From email@example.com Tue Sep 13 22:30:21 2005
Date: Tue, 13 Sep 2005 19:05:05 -0700 (PDT)
Subject: Norway's secret
To: larry klein <firstname.lastname@example.org>
The UN has ranked Norway as the most prosperous country in the world for the fifth year running. But, as Lars Bevanger suggests, there is always a downside to paradise.
The election official from the governing conservative party looked a bit bewildered.
I had just asked him why his party was trailing in the opinion polls a few days ahead of the general election here, when everything in this country is going so well.
His blue eyes searched the cloudless sky for a possible answer.
Unemployment is low, I prompted him,
interest rates are at a
record low, the UN keeps telling us we live in the best country in the
world. Yet people say they want the Labour party back in power?
When the heavens failed to provide him with an adequate answer, he
looked back down, shrugged his shoulders and said:
people just want a change.
I do not think anyone can possibly understand how boring a general election in the world's best country really is.
There simply is not much left here to fix and, for one tedious moment earlier this week, it seemed the main debate between the political left and right would be the price of petrol, which is higher than normal in this country, too, these days.
It is, of course, somewhat paradoxical when people here complain that petrol is too expensive. After all, it is the unusually high price of oil that contributes to Norway's prosperity.
We are the third largest oil exporter in the world, topped only by Saudi Arabia and Russia.
But the North Sea oil bonanza is not squandered on paying for people's transport.
Most of it is saved and invested in a fund for the day when the oil eventually runs out. This nest egg is now worth £103bn ($189bn).
That works out at £22,000 each for me and every other citizen in Norway.
The oil wealth only goes so far to explain why this country keeps coming out top of the United Nations' ranking of countries.
After all, Saudi Arabia only makes it to number 72, just ahead of Ukraine.
The Norwegian welfare state—another reason we come out top—has developed over decades, mostly well before we hit oil in the North Sea. It started soon after the end of World War II.
After five years of German occupation, people here were keen to avoid divisions. An egalitarian society was the way to go.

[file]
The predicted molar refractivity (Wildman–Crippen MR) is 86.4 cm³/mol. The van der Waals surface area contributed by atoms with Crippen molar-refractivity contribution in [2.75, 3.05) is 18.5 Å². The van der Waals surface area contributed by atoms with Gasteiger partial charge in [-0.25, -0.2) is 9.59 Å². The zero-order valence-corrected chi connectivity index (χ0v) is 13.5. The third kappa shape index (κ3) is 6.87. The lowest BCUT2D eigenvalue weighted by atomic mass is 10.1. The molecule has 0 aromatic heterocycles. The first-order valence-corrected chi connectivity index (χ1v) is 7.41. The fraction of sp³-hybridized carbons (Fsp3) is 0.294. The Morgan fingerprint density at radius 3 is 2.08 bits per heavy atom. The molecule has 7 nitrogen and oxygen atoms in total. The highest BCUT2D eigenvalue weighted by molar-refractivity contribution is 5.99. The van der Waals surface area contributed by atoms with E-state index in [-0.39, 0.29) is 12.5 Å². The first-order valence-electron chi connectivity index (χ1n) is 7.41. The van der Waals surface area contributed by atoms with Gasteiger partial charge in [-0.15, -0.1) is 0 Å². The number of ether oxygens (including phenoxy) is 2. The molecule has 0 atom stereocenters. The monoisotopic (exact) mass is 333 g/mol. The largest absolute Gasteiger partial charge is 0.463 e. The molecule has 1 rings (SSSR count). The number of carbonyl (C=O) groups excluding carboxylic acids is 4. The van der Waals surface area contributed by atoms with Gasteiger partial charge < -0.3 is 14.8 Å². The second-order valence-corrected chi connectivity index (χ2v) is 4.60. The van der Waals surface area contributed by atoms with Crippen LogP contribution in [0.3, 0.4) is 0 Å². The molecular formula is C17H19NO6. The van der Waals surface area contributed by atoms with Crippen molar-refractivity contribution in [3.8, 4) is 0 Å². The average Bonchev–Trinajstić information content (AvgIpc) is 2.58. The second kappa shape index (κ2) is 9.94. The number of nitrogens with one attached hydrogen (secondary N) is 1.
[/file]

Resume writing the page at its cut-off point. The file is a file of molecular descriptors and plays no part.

To me it is that equality in Norwegian society which makes it so pleasant for the vast majority of people to live here. Very few are immensely rich.
In fact extreme wealth is frowned upon by many.
And even fewer are desperately poor.
There is remarkably little difference between the amount of money a factory worker or bus driver takes home and the pay cheque of a medical doctor.
Both earn just over £2,000 a month.
Sometimes though, it can be hard to explain how we make our money last until pay day.
How on earth can you afford to live here? a colleague visiting
from the UK spluttered once.
She had just paid £5 for a pint and was wondering whether she could afford to order a pizza.
I patiently tried to explain that the waiter probably made as much money as her and that the cost of producing that beer was higher than in any other European country.
It did little to ease her outrage.
I should have pointed out what people do not have to spend their money on here, money they can put into their pints if they want to.
Generally people do not have to pay for private pension schemes, private health insurance or private schooling.
For most people, the state pension will do. Public schooling is the norm and most public schools are as good as the few private ones.
Of course there is room for improvement. When it comes to our health care system, there are still queues and at times there are staffing problems.
But it could have been much worse, especially if we were less healthy here than we actually are.
Perhaps it is all the salmon we eat, which is by far the cheapest fish you can buy in this world capital of salmon farming.
It could also be the 38-hour working week and people's strong desire to keep work and leisure time strictly separated.
An English friend, who started work as a doctor here a few years ago, was shocked at the number of perfectly healthy octogenarians who came to see her.
They come in, she complained,
just for a check-up and a
prescription, and I rarely find anything wrong with them.
She was not used to people over 80 visiting her surgery, she said, let alone perfectly healthy ones.
And then, she sighed,
these Norwegians tell me they
haven't got much time, as they are off for their daily
cross-country skiing run.
For all the good things about Norway, I did once leave to live in London.
I often wondered why, especially when I was stuck in traffic on the M25 motorway and some financial adviser on the radio was telling me I should really consider that private pension fund.
I have been back in Norway now for three years. Will I move again?
Well, maybe when I have had enough of politicians arguing over the price of petrol or the queues of baby prams belonging to mothers enjoying their 10-month, full-pay maternity leave.